Where to Eat
On the Edge Bar & Grill: In-side or out-side dining available, excellent seafood menu. Try the fresh fish tacos or grouper sandwich. 1136 Seaway Dr, Fort Pierce, FL
Captain’s Gallery: Known for one of the best breakfasts. Try Pecan pancakes, Eggs Benedict and mouthwatering Biscuits. 825 N Indian River Dr Fort Pierce, FL
Vero Beach (Indian River County)
The morning sun reflecting off the surface of the lake gives the cypress trees a bluish glow, hence the name of the lake – Blue Cypress Lake. Located 20 miles west of Vero Beach, this is a fisherman’s paradise, best known for largemouth bass, with some of the cleanest water in Florida. Of course, fish attract the fish eaters – so there are lots of hawks, eagles,
The McLarty Treasure Museum is an absolute must for history buffs. On display are many artifacts, naval equipment, gold and silver coins, iron, glass and pottery all retrieved from wreck over the years.
Book a cruise with “The Moonraker” a 40-foot luxury catamaran owned and operated by Captain Bruce Jackson. Captain Bruce has the only charter cruise boat in Vero Beach and he knows the best spots for swimming, wildlife and sunset dining. Touring the Indian River Lagoon, you might spot dolphins, manatees and a variety of birds. Bring your own drinks and food to fully enjoy this experience.
Art lovers are well rewarded by a visit to the Vero Beach Museum of Art. This is a permanent collection of over 800 works, primarily American, from the early twentieth century, to the present. They feature a broad range of art including glass, paintings, photography, sculptures and video. It’s well worth a visit.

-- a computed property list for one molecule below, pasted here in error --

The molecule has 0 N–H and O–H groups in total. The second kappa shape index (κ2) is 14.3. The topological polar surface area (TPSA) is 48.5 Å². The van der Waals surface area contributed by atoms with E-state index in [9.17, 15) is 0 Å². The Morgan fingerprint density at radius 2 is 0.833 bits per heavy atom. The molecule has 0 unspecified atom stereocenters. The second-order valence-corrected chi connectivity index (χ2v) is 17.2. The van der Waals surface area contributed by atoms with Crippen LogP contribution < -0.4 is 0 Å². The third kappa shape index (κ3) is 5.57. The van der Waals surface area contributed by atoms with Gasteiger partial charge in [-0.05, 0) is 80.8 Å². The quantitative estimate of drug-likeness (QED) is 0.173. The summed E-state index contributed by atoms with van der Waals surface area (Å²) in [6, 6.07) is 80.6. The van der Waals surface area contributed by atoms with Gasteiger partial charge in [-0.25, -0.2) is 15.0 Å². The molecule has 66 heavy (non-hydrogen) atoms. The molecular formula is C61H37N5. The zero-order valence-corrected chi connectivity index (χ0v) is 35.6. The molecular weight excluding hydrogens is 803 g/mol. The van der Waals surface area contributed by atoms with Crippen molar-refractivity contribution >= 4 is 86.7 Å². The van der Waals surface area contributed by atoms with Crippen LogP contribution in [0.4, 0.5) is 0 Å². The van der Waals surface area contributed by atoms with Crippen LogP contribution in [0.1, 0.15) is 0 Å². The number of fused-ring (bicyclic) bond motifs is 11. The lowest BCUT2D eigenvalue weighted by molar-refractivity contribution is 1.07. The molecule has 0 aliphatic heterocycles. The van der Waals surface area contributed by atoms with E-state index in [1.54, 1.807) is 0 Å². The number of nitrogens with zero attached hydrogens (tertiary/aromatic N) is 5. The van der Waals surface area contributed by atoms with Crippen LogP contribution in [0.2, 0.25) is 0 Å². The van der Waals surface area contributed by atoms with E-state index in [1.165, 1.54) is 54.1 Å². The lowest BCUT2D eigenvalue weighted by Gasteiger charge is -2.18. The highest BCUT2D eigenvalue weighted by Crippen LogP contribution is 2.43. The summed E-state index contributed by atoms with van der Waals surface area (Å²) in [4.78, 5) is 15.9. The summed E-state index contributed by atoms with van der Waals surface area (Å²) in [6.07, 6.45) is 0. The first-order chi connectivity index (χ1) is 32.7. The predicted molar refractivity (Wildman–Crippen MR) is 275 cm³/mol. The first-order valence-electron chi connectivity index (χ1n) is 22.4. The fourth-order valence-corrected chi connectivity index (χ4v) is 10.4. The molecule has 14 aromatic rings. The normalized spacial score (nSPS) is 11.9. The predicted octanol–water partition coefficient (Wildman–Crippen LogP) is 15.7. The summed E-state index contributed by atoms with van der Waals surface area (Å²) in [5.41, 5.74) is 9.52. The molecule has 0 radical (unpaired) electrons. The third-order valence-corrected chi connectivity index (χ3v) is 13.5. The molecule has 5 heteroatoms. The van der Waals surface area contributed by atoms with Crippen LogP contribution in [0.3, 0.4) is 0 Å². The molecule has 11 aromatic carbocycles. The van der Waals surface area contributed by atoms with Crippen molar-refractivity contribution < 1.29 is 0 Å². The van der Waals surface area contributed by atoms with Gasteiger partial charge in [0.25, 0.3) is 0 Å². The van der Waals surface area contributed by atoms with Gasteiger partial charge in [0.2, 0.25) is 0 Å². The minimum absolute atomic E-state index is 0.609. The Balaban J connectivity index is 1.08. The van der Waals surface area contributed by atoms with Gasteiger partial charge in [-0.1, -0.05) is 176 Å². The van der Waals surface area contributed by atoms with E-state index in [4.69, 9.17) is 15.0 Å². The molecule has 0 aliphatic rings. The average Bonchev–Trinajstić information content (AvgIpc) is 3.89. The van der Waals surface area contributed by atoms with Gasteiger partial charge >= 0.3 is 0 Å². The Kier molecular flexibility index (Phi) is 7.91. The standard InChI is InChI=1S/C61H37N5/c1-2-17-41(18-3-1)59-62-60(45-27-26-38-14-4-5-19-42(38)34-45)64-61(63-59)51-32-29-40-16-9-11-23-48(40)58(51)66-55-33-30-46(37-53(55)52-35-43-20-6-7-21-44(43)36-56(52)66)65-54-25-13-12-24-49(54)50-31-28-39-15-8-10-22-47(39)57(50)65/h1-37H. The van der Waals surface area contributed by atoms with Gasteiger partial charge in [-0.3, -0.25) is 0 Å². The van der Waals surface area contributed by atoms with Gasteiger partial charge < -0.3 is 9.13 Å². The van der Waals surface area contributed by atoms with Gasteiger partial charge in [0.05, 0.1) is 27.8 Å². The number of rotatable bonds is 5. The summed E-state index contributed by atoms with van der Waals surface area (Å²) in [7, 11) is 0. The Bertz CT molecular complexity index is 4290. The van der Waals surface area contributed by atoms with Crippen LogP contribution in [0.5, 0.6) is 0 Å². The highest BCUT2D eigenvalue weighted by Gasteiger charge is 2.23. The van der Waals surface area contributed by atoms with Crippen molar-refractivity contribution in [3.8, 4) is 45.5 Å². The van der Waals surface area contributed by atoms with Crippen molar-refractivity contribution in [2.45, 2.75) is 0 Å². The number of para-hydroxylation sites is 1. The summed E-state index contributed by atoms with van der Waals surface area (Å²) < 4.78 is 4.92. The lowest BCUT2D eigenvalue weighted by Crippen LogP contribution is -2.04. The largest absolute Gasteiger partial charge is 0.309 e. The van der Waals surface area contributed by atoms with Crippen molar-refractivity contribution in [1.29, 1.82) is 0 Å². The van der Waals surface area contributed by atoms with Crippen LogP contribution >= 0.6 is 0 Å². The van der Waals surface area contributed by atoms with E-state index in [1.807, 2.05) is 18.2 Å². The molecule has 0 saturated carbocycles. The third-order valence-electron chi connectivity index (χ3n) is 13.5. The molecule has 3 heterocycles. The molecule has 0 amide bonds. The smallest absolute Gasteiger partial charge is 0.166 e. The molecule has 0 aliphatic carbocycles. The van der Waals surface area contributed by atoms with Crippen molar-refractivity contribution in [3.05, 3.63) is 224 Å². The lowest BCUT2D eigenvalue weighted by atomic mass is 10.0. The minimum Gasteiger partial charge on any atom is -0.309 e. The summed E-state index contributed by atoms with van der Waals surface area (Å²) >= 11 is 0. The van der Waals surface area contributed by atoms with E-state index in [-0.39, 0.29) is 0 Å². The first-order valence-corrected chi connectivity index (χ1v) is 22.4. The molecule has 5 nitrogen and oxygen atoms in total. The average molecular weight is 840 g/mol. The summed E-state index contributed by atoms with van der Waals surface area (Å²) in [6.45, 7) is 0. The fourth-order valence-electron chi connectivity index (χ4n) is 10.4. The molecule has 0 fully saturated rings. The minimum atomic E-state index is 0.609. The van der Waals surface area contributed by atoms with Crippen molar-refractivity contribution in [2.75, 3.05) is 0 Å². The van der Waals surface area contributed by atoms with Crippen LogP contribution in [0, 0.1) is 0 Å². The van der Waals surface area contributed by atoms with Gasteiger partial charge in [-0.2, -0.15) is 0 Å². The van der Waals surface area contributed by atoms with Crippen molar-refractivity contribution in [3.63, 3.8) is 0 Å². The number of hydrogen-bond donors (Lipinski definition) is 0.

Where to Eat
The Ocean Grill: A popular dining spot famous for its seafood entrees and steak offerings. Try the jumbo lump crab cake and a slice of Key Lime pie for desert. 1050 Sexton Plaza, Vero Beach, Florida
Capt. Hiram’s Resort: It’s a riverfront hotel, live music, full service-marina, riverboat tours and fresh-caught seafood. Try the Triple Trouble Tacos and Conch Fritters. 1580 US Highway 1 Sebastian, Florida
Mulligan’s: Perfect location to enjoy a beachside breakfast. Try the French toast with a variety of toppings. 1025 Beachland Boulevard, Vero Beach, FL
One of Martin counties gems is the lovely town of Stuart, voted America’s most beautiful city in 2008 and ‘Coastal Living’s’ Happiest Seaside Town in America. The historic downtown area has over 50 locally owned stores including art galleries, antique shops and boutiques; what it doesn’t have is a fast-food restaurant or a building over 4 stories high.
Named after Barley Barber, who lived in the area at the turn of the 20th century, this 450-acre swamp was once a Bald Cypress forest and a waterway in the Everglades watershed. Today it’s one of the remaining old growth cypress communities in the US. It’s an environmental treasure, teaming with plant and wildlife. As you enter the swamp you may see an Alligator or two. Three bald eagles call the swamp home; you might see one perched high on a pole. Free-guided tours are offered along a 5,800 foot closed-loop boardwalk, reservations are required.